## MLxtend: A Library with Interesting Tools for Data Science Tasks | by Esmaeil Alizadeh | Dec, 2020

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MLxtend library is developed by Sebastian Raschka (a professor of statistics at the University of Wisconsin-Madison). The library has nice API documentation as well as many examples.

You can install the MLxtend package through the Python Package Index (PyPi) by running `pip install mlxtend`

.

In this post, I’m using the wine data set obtained from the Kaggle. The data contains 13 attributes of alcohol for three types of wine. This is a multiclass classification dataset, and you can find the description of the dataset here.

First, let’s import the data and prepare the input variables X (feature set) and the output variable y (target).

For creating counterfactual records (in the context of machine learning), we need to modify the features of some records from the training set in order to change the model prediction [2]. This may be helpful in explaining the behavior of a trained model. The algorithm used in the library to create counterfactual records is developed by Wachter *et al* [3].

You can create counterfactual records using *create_counterfactual()* from the library. Note that this implementation works with any scikit-learn estimator that supports the `predict()`

function. Below is an example of creating a counterfactual record for an ML model. The counterfactual record is highlighted in a red dot within the classifier’s decision regions (we will go over how to draw decision regions of classifiers later in the post).

An interesting and different way to look at PCA results is through a correlation circle that can be plotted using *plot_pca_correlation_graph()*. We basically compute the correlation between the original dataset columns and the PCs (principal components). Then, these correlations are plotted as vectors on a unit-circle. The axes of the circle are the selected dimensions (*a.k.a. *PCs). You can specify the PCs you’re interested in by passing them as a tuple to `dimensions `

function argument. The correlation circle axes labels show the percentage of the explained variance for the corresponding PC [1].

Remember that the normalization is important in PCA because the PCA projects the original data on to the directions that maximize the variance.

You often hear about the bias-variance tradeoff to show the model performance. In supervised learning, the goal often is to minimize both the bias error (to prevent underfitting) and variance (to prevent overfitting) so that our model can generalize beyond the training set [4]. This process is known as a bias-variance tradeoff.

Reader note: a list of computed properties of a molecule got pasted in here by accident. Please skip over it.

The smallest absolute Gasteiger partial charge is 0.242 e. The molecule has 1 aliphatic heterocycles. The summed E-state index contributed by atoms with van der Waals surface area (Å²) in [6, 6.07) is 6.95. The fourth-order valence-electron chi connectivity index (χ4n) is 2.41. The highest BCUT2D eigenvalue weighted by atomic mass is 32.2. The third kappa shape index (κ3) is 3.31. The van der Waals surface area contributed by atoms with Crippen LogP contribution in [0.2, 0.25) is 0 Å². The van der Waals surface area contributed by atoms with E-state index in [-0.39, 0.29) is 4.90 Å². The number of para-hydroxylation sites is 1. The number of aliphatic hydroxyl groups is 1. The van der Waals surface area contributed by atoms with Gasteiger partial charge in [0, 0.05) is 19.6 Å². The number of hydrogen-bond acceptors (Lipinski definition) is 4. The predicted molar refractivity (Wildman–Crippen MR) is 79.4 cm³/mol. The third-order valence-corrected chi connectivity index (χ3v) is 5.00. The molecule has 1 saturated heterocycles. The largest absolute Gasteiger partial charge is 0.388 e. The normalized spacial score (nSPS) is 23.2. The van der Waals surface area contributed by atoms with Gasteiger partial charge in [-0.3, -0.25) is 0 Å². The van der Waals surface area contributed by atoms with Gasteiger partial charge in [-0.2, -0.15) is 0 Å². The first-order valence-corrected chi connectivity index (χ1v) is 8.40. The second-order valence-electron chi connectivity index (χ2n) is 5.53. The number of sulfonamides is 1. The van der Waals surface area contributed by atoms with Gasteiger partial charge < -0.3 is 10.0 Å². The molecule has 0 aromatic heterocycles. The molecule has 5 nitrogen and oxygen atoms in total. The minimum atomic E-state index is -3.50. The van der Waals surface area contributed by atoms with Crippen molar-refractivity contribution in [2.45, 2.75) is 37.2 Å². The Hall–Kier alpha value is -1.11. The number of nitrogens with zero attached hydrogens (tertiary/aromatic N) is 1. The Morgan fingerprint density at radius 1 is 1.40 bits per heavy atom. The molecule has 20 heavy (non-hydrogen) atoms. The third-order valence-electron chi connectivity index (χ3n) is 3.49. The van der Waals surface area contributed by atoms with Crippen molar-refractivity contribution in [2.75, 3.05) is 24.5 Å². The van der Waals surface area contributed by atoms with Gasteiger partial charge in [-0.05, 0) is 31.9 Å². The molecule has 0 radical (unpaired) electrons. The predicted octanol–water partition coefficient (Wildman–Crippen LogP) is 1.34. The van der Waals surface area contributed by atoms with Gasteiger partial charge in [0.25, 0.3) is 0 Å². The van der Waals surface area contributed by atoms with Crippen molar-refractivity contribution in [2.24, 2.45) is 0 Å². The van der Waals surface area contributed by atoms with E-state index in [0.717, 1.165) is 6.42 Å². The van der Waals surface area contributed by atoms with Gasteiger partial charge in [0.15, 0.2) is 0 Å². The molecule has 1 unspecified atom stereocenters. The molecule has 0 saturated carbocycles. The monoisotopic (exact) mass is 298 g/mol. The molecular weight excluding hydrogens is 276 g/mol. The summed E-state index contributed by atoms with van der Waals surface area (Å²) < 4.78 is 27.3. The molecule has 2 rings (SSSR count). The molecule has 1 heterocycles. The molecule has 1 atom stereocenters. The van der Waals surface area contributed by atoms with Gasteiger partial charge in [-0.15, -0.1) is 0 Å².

Note that we cannot calculate the actual bias and variance for a predictive model, and the bias-variance tradeoff is a concept that an ML engineer should always consider and tries to find a sweet spot between the two.

Having said that, we can still study the model’s expected generalization error for certain problems. In particular, we can use the bias-variance decomposition to decompose the generalization error into a sum of 1) bias, 2) variance, and 3) *irreducible error* [4, 5].

The bias-variance decomposition can be implemented through *bias_variance_decomp()* in the library. An example of such implementation for a decision tree classifier is given below.

`>>> Average expected loss: 0.108 `

>>> Average bias: 0.032

>>> Average variance: 0.076

MLxtend library has an out-of-the-box function *plot_decision_regions()* to draw a classifier’s decision regions in 1 or 2 dimensions.

Here, I will draw decision regions for several scikit-learn as well as MLxtend models. Let’s first import the models and initialize them.

Now that we have initialized all the classifiers, let’s train the models and draw decision boundaries using *plot_decision_regions()** *from the MLxtend library.

Another useful tool from MLxtend is the ability to draw a matrix of scatter plots for features (using *scatterplotmatrix()*). In order to add another dimension to the scatter plots, we can also assign different colors for different target classes.

By the way, for plotting similar scatter plots, you can also use Pandas’ *scatter_matrix()** *or seaborn’s *pairplot()** *function.

The bootstrap is an easy way to estimate a sample statistic and generate the corresponding confidence interval by drawing random samples with replacement. For this, you can use the function *bootstrap()* from the library. Note that you can pass a custom statistic to the bootstrap function through argument `func`

. The custom function must return a scalar value.

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